For decades, California winemakers have long thought of the Winkler Index as gospel. Developed in the 1940s by two professors at the University of California at Davis (U.C. Davis), the Index uses regional climate conditions to determine the best places to grow a wide range of wine grapes.
With increasing pressures from heat and drought bearing down on the state, however, the Index may currently be horribly out of date. On July 22, U.C. Davis announced it would update the Index for the first time in more than 75 years. This new reality has profound implications for what we grow, make and drink in the future.
Professors A.J. Winkler and Maynard Amerine founded the Index to help the California wine industry recover following the repeal of Prohibition and loss of vines due to phylloxera. The Index became a standard way of thinking about which wine varieties to plant where and, over time, it was adopted worldwide.
The Index classifies regions from I to V, going from coolest to warmest. It specifically tracks the amount of heat from the sun via average daily temperatures above 50°F between the months of April and October, the typical growing season for grapes in the northern hemisphere. These heat units are commonly referred to as “degree days.”
The original ranking classifies Region I as areas with less than 2,500 heat units. This includes Anderson Valley, Carneros, the Santa Cruz Mountains and Santa Maria in California, and Mosel, Burgundy and Champagne in the Old World. The Index lists Chardonnay, Pinot Noir and Gewurztraminer as suited to these growing regions.
Region V places have 4,001 or more heat units, with Fresno and Merced as domestic examples and Algeria and Palermo, Italy abroad. Sweet and/or fortified wines made from Grenache, Muscat Blanc and Palomino are recommended.
In between are such world-renowned places as Russian River Valley and Bordeaux (Region II) and St. Helena and Tuscany (Region III), where heat units/degree days range from 2,501 to 3,500.
This new reality has profound implications for what we grow, make and drink in the future.
When the Winkler Index was developed, the Napa Valley was considered predominantly a Region II and III, and deemed ideal for Cabernet Sauvignon. Today, 50%, or some 22,868 acres of it is planted to Cabernet.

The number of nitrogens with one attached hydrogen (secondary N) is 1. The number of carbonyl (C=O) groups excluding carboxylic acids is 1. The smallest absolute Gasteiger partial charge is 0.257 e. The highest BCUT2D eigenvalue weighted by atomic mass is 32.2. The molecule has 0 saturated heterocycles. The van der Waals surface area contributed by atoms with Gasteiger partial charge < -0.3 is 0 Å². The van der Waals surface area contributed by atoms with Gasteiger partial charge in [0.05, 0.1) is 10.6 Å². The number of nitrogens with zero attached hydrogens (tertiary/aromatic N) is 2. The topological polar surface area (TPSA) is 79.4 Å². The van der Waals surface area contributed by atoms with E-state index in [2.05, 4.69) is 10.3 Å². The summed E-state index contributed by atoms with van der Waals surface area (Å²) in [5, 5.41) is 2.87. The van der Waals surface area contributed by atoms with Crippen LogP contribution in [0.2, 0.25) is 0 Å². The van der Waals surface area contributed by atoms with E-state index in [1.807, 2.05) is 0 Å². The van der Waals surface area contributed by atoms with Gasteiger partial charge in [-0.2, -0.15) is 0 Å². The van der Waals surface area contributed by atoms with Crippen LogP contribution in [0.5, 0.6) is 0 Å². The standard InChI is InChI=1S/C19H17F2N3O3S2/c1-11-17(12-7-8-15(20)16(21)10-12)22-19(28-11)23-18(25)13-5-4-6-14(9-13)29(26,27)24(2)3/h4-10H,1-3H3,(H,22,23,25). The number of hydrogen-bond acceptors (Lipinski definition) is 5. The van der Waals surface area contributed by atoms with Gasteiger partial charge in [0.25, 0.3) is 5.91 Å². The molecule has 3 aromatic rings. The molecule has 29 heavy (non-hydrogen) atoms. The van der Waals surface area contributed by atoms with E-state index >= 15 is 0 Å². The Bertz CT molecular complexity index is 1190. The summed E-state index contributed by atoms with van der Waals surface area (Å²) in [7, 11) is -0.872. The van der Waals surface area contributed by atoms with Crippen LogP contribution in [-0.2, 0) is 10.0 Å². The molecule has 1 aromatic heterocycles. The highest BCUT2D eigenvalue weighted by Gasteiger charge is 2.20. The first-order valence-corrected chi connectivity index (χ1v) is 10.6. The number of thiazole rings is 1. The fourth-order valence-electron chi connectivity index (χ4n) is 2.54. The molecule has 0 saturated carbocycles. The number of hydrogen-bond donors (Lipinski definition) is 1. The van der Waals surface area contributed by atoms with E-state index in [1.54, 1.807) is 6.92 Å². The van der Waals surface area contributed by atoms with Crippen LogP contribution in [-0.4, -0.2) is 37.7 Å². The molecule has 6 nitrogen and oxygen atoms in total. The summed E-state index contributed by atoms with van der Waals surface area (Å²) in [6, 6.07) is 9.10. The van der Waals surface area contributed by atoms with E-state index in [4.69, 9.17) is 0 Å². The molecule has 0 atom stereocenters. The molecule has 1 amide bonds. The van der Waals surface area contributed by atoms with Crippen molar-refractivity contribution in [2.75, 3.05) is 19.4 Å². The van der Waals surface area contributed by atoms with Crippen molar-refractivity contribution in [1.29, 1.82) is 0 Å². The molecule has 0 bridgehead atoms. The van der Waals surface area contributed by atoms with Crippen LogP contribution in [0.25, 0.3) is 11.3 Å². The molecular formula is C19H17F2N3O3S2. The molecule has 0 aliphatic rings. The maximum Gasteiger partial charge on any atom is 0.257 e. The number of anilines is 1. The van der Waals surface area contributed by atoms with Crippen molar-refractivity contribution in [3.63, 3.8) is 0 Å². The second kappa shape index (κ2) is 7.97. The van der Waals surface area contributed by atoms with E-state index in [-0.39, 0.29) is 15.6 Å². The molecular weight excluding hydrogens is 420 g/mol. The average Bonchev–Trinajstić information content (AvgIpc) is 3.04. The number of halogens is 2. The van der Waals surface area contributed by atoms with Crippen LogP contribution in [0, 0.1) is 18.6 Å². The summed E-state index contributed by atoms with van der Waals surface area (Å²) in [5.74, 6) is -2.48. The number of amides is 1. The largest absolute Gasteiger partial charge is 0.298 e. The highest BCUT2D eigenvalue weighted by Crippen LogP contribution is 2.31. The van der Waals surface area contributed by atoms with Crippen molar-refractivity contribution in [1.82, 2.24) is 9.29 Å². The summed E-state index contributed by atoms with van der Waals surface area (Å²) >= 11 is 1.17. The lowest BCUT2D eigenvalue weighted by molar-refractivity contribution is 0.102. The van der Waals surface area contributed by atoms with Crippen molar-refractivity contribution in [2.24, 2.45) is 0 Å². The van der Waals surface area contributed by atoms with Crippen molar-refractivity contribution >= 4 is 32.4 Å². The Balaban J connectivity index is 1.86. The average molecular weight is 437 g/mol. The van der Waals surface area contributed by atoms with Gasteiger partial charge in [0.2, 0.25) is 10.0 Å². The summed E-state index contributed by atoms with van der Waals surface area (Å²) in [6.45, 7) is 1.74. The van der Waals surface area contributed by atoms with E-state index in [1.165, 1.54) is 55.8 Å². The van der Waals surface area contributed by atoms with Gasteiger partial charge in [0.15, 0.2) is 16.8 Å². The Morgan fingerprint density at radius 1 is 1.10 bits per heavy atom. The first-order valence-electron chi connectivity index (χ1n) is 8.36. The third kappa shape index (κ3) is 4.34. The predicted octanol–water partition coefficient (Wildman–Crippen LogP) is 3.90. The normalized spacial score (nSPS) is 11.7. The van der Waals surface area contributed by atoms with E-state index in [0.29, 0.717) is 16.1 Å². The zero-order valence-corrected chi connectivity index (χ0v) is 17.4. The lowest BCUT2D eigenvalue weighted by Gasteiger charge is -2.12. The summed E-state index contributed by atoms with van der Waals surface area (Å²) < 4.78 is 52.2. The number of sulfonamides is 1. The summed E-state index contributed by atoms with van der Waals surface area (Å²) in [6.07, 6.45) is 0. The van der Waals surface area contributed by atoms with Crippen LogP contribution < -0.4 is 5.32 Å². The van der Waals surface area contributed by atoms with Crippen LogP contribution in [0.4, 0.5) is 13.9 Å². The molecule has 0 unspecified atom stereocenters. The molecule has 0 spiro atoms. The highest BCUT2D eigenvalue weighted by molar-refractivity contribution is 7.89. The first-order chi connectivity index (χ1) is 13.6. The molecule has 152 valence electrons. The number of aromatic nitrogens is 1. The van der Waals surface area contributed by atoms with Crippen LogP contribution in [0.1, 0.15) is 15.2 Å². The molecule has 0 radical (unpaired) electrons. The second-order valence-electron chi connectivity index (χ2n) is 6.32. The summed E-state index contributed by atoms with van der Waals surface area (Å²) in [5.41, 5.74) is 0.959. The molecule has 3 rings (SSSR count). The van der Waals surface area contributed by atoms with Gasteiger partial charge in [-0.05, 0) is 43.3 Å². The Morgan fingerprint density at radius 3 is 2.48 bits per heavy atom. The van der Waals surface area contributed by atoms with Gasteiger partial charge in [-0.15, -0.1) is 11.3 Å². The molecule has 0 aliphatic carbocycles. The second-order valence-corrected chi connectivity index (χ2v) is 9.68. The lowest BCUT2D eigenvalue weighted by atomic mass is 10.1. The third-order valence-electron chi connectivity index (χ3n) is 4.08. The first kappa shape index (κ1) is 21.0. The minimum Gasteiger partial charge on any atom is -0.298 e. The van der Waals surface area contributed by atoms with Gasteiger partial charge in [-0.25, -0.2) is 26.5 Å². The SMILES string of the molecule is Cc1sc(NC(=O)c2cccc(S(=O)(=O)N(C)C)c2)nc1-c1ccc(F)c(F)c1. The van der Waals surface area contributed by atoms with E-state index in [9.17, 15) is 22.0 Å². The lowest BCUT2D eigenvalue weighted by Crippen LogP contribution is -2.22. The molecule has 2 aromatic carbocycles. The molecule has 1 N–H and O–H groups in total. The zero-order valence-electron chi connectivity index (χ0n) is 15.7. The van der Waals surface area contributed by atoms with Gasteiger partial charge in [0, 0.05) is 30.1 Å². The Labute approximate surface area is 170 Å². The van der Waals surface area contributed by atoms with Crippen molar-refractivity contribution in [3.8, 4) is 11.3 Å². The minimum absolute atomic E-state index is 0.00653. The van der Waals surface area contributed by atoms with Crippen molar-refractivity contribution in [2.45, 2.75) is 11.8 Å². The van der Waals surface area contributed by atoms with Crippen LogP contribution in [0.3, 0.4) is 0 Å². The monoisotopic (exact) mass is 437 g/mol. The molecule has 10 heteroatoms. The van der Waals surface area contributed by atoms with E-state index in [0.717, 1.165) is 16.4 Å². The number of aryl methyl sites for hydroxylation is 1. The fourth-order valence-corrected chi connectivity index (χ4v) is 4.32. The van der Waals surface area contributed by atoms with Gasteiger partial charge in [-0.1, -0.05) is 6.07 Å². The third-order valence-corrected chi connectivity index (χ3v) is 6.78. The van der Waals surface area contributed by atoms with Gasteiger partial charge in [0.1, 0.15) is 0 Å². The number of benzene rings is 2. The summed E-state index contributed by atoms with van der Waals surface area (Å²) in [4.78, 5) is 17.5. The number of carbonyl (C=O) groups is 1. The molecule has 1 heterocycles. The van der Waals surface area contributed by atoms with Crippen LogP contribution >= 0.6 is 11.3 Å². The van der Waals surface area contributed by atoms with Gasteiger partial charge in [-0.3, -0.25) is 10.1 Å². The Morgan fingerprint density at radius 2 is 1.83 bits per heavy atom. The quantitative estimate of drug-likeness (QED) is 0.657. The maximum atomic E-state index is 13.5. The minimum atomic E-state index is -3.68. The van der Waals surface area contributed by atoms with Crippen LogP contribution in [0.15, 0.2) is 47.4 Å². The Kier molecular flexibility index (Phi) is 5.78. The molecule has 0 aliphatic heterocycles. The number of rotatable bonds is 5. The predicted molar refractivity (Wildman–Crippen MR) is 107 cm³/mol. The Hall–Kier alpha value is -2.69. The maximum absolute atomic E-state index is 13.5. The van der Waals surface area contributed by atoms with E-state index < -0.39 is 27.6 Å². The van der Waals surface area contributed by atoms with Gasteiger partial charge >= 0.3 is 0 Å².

But things are changing. Between 1895 and 2018, California has warmed an average of 2.3°F during the growing season, according to the 2018 Napa Vintage Report by Dr. Greg V. Jones. Now most of the valley falls within Region III and IV, and some wonder if it’s at risk of reaching even beyond.
Environmentalist and legendary Napa Valley winemaker Warren Winiarski, 92, who produced the winning Stag’s Leap Cabernet Sauvignon of the 1976 Judgment of Paris tasting, advocates for updating the Winkler Index. In July, he donated $450,000 to fund U.C. Davis’ research.
“Because we are in a period of climate change, we need more refined and comprehensive ways of measuring the effect of heat on plant physiology and grape maturity,” says Winiarski. “The development of new methods of measurement would be extraordinarily helpful. With better knowledge of changes in the compositional elements in the grapes in the vineyard, we’ll have better guidance on how to respond in the winery and create the wines we want to make.”
From the purview of his home above Stag’s Leap Wine Cellars, Winiarski has lived through both the 2017 and 2020 fires that affected the Napa Valley. He suffered the loss of a barn and two residences at his Arcadia Vineyard in Coombsville and had to evacuate during these events.
Data collection has begun this season with Napa Valley Cabernet Sauvignon. Remote sensing and sophisticated monitoring technology will capture plant growth, berry chemistry and other conditions more effectively than when the Winkler Index was created.
Growers and producers in the Napa Valley are expected to share some of the data from their own weather stations with the U.C. Davis researchers.
“There is a renewed interest to understand how to best mitigate climate change effects on existing vineyards and choose appropriate cultivars for the future,” says Beth Forrestel, an assistant professor in the U.C. Davis Department of Viticulture and Enology who is leading the research. “The new methods and data sources we’re bringing to this project will help us do just that.”
Others who support this refresh include Winiarski’s successor at Stag’s Leap Wine Cellars, Marcus Notaro. He oversees the historic Fay Vineyard, among the first sites to be planted to Cabernet Sauvignon in the southern reaches of the Napa Valley.
“When Nathan Fay first planted the vineyard in 1961, common thinking was our area in the Stags Leap District was too cool for Cabernet Sauvignon,” Notaro says. “Updating this index using modern technology will be a great new tool to support our industry.”